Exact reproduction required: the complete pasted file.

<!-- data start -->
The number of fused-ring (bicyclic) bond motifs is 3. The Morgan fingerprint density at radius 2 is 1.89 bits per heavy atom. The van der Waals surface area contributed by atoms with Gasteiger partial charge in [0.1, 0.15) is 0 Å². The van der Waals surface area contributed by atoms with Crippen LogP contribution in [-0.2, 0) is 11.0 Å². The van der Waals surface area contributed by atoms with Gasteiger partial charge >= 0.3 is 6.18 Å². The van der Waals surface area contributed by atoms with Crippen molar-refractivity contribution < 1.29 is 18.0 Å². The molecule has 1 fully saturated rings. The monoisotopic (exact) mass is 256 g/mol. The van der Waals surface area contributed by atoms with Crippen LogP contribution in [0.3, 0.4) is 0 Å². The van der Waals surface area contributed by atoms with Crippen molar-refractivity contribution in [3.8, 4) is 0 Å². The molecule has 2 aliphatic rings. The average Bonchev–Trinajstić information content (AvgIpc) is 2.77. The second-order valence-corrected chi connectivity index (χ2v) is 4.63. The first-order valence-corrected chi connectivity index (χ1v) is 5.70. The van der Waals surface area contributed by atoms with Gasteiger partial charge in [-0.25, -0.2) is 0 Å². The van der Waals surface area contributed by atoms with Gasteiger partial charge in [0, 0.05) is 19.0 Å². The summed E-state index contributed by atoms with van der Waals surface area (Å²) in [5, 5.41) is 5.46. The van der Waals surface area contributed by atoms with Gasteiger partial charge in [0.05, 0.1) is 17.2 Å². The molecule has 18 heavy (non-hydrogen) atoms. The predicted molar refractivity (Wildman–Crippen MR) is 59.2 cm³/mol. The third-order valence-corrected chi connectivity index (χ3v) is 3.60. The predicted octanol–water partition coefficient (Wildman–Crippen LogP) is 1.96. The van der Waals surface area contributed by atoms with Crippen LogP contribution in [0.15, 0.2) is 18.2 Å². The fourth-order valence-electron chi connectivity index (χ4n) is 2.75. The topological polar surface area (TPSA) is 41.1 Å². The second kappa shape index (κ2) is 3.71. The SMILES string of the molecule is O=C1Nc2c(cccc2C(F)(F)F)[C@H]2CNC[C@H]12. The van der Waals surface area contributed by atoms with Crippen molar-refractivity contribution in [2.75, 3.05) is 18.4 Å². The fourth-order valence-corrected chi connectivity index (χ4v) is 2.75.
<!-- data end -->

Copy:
The number of fused-ring (bicyclic) bond motifs is 3. The Morgan fingerprint density at radius 2 is 1.89 bits per heavy atom. The van der Waals surface area contributed by atoms with Gasteiger partial charge in [0.1, 0.15) is 0 Å². The van der Waals surface area contributed by atoms with Crippen LogP contribution in [-0.2, 0) is 11.0 Å². The van der Waals surface area contributed by atoms with Gasteiger partial charge >= 0.3 is 6.18 Å². The van der Waals surface area contributed by atoms with Crippen molar-refractivity contribution < 1.29 is 18.0 Å². The molecule has 1 fully saturated rings. The monoisotopic (exact) mass is 256 g/mol. The van der Waals surface area contributed by atoms with Crippen LogP contribution in [0.3, 0.4) is 0 Å². The van der Waals surface area contributed by atoms with Crippen molar-refractivity contribution in [3.8, 4) is 0 Å². The molecule has 2 aliphatic rings. The average Bonchev–Trinajstić information content (AvgIpc) is 2.77. The second-order valence-corrected chi connectivity index (χ2v) is 4.63. The first-order valence-corrected chi connectivity index (χ1v) is 5.70. The van der Waals surface area contributed by atoms with Gasteiger partial charge in [-0.25, -0.2) is 0 Å². The van der Waals surface area contributed by atoms with Gasteiger partial charge in [0, 0.05) is 19.0 Å². The summed E-state index contributed by atoms with van der Waals surface area (Å²) in [5, 5.41) is 5.46. The van der Waals surface area contributed by atoms with Gasteiger partial charge in [0.05, 0.1) is 17.2 Å². The molecule has 18 heavy (non-hydrogen) atoms. The predicted molar refractivity (Wildman–Crippen MR) is 59.2 cm³/mol. The third-order valence-corrected chi connectivity index (χ3v) is 3.60. The predicted octanol–water partition coefficient (Wildman–Crippen LogP) is 1.96. The van der Waals surface area contributed by atoms with Crippen LogP contribution in [0.15, 0.2) is 18.2 Å². The fourth-order valence-electron chi connectivity index (χ4n) is 2.75. The topological polar surface area (TPSA) is 41.1 Å². The second kappa shape index (κ2) is 3.71. The SMILES string of the molecule is O=C1Nc2c(cccc2C(F)(F)F)[C@H]2CNC[C@H]12. The van der Waals surface area contributed by atoms with Crippen molar-refractivity contribution in [2.75, 3.05) is 18.4 Å². The fourth-order valence-corrected chi connectivity index (χ4v) is 2.75.